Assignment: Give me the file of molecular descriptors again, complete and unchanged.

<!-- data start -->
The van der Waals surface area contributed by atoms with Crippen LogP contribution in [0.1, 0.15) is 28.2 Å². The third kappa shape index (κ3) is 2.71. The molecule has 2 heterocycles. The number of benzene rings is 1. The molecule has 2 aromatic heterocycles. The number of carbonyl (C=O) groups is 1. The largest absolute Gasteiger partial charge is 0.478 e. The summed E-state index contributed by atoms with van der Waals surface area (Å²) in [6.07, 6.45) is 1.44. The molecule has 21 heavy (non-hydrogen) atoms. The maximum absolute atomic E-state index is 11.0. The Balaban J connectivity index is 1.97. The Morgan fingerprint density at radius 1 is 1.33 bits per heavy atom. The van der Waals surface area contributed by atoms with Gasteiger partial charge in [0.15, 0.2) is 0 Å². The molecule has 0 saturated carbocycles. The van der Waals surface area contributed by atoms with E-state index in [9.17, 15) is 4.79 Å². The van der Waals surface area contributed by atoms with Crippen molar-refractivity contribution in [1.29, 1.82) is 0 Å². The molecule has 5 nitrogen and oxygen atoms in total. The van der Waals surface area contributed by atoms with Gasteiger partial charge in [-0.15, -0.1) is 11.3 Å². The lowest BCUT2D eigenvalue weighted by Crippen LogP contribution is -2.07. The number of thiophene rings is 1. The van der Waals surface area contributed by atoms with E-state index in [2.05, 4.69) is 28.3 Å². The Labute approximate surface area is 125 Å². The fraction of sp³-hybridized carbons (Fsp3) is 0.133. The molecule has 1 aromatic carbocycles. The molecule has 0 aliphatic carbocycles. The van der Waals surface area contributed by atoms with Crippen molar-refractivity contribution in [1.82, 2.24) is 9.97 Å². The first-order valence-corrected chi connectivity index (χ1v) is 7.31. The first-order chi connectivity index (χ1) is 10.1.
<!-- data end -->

The van der Waals surface area contributed by atoms with Crippen LogP contribution in [0.1, 0.15) is 28.2 Å². The third kappa shape index (κ3) is 2.71. The molecule has 2 heterocycles. The number of benzene rings is 1. The molecule has 2 aromatic heterocycles. The number of carbonyl (C=O) groups is 1. The largest absolute Gasteiger partial charge is 0.478 e. The summed E-state index contributed by atoms with van der Waals surface area (Å²) in [6.07, 6.45) is 1.44. The molecule has 21 heavy (non-hydrogen) atoms. The maximum absolute atomic E-state index is 11.0. The Balaban J connectivity index is 1.97. The Morgan fingerprint density at radius 1 is 1.33 bits per heavy atom. The van der Waals surface area contributed by atoms with Gasteiger partial charge in [0.15, 0.2) is 0 Å². The molecule has 0 saturated carbocycles. The van der Waals surface area contributed by atoms with E-state index in [9.17, 15) is 4.79 Å². The van der Waals surface area contributed by atoms with Crippen molar-refractivity contribution in [1.29, 1.82) is 0 Å². The molecule has 5 nitrogen and oxygen atoms in total. The van der Waals surface area contributed by atoms with Gasteiger partial charge in [-0.15, -0.1) is 11.3 Å². The lowest BCUT2D eigenvalue weighted by Crippen LogP contribution is -2.07. The number of thiophene rings is 1. The van der Waals surface area contributed by atoms with E-state index in [2.05, 4.69) is 28.3 Å². The Labute approximate surface area is 125 Å². The fraction of sp³-hybridized carbons (Fsp3) is 0.133. The molecule has 1 aromatic carbocycles. The molecule has 0 aliphatic carbocycles. The van der Waals surface area contributed by atoms with Crippen molar-refractivity contribution in [1.82, 2.24) is 9.97 Å². The first-order valence-corrected chi connectivity index (χ1v) is 7.31. The first-order chi connectivity index (χ1) is 10.1.